It isn’t only, or primarily this “trend” but, far worse Michelle Obama’s crusade against childhood obesity and the whole promotion of “health”–a code word for thinness. Fat isn’t just a feminist issue: it’s a CLASS issue. And the rhetoric of “health” gives the tall, slim beautiful people license to moralize at us fat little proles.
This sort of sensationalist reporting is particularly common when the subject is teens, and seems to be geared toward scaring the bejesus out of parents. In fact there was a report on the evening news yesterday about kids drinking hand sanitizer. This sort of fear mongering was spoofed recently on SNL “Teens are souping” http://tonightsforecastdark.blogspot.com/2010/10/snl-souping-trampolining-and-silly.html .
The feeding tube diet and teens doing scary things stories are all classic yellow journalism, which has been going on since the dawn of the newspaper. Tons of people click on these sensationalist stories and that generates ad revenue. Could there be someone behind the feeding tube thing trying to generate buzz for a product? Sure, but the main reason its all over the internet is because news outlets and journalists know stories like this attract readership, viewership, and lots of clicks, and that’s how they make money. And all your clicking around trying to find more info is exactly what they want you to do.
“However, to struggle against the weight of tons of mass media …” SWallerstein is one of the few who could sneak 3 puns into a fraction of a sentence!
Oh, Merry, groan, I know, but I didn’t want to call b.s. on this until doing due diligence to see if anyone actually offered more info. Consider my clicking finished!
Thanks for the free publicity, but I only see one pun myself, the one on “mass” and I ended the sentence on a rather trite mixed metaphor: that is, if you’re struggling under a weight, normally you’re not fighting to go up a hill.
Harriet B – I can’t help feeling that’s a bit too simple. Yes, food is a class issue, and lots of the discourse on fat and thin is deeply problematic. But it is also true that being overweight can be unhealthy, and there is an increase in weight-related diseases in developed nations. No amount of critical discourse can do away with that.
[SW wrote:] “Thanks for the free publicity, but I only see one pun myself, the one on ‘mass’ and I ended the sentence on a rather trite mixed metaphor: that is, if you’re struggling under a weight, normally you’re not fighting to go up a hill.”
I was thinking of your figurative use of “weight” and “tons” (in addition to “mass” media) in connection with a story about shedding kilos. At any rate, one *might* find oneself simultaneously struggling under a weight and fighting to go up a hill. But hopefully one wouldn’t make a sissy fuss about it.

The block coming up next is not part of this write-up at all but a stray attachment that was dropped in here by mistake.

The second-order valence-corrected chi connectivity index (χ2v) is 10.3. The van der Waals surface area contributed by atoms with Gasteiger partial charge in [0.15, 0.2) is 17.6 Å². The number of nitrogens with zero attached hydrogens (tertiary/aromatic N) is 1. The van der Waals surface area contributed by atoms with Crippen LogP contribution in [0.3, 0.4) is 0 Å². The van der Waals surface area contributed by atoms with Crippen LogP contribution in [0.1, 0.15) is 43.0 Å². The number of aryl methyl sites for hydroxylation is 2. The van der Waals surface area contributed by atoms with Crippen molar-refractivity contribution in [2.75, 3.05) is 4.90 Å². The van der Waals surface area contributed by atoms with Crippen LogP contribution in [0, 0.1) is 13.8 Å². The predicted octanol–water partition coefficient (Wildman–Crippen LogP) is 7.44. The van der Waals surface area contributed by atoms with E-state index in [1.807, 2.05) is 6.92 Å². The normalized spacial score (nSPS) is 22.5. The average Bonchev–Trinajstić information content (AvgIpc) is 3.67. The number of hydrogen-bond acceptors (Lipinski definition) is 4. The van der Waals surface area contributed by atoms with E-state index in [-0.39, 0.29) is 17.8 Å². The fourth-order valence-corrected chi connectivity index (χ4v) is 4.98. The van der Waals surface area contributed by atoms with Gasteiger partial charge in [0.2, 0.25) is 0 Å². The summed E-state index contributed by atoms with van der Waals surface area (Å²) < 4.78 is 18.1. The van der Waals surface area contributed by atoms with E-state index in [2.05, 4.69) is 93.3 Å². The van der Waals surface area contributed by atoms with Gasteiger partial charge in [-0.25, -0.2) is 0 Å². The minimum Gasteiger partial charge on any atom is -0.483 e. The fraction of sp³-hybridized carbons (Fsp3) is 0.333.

Oh, sissy fuss, that’s really bad. You belong in a pun-itentiary. You should be banished to Noman. (Noman is an island.)
Ha, SW just fed me the perfect straight-line for that, what else could I do? Never heard the “banished to Noman” one, profbigk, but I plan to recycle it!
Ah, puns. If it weren’t for them, sarcasm would have no form of humor to look down its nose at.
I was totally unaware of punning on “weight” and “tons”, until you called my attention to them. They may be Freudian slips or indicative of unconscious word associations.
Having lived around people who were concerned about (overly concerned about, in my opinion) their weight “problems” and their body image, I would never intentionally joke about the subject or even be playful about it, unless I wanted to hurt people and that is not the case here.
PBK, I just want to thank you for the very healthy sceptical attitude you took to this. I confess I was all too ready to jump on the shock horror bandwagon!
All I could think of was old Welcome Back, Kotter episodes. “Up your nose with a rubber hose….”
This kind of fad diet comes and goes. You know it, I know it. It’s neither safe nor effective and I’m sure it will soon join the ranks of other scary things like the cabbage soup diet and the TAPEWORM diet (if you really want to freak yourself out, go look at that page). I think MSN even has a list of these out there somewhere.
Monkey- (1) you don’t get this kind of moralizing and disgust at other unhealthy or dangerous behaviors, e.g. extreme sports. The rhetoric of “eating healthy” is a coverup for aesthetic interests and plain snobbery. Of course you can’t say “Ugh. You’re ugly and the food you’re eating is disgusting” and still regard yourself as a virtuous tolerant liberal. But you can tsk, tsk at “bad eating habits” and use “unhealthy” as a euphemism for fat. (2) Consider also the Chocolate Exemption. The same self-righteous elitists that rant about “unhealthy” food make a cult of chocolate–not regular chocolate, but the ultra-expensive imported sort. And there are probably a lot of other expensive gourmet foods that are just as bad but escape censure because they’re the sort of foods that the elite eat.
Good heavens, I thought everyone here was surely right that this weight loss method is rare and not newsworthy, but here’s a link that says otherwise–
The story says a study of the method’s effectiveness involved 19,000 patients in Europe! Wow. Of course, using this method to lose 10 pounds before your wedding might be rare, but apparently the method itself is not rare.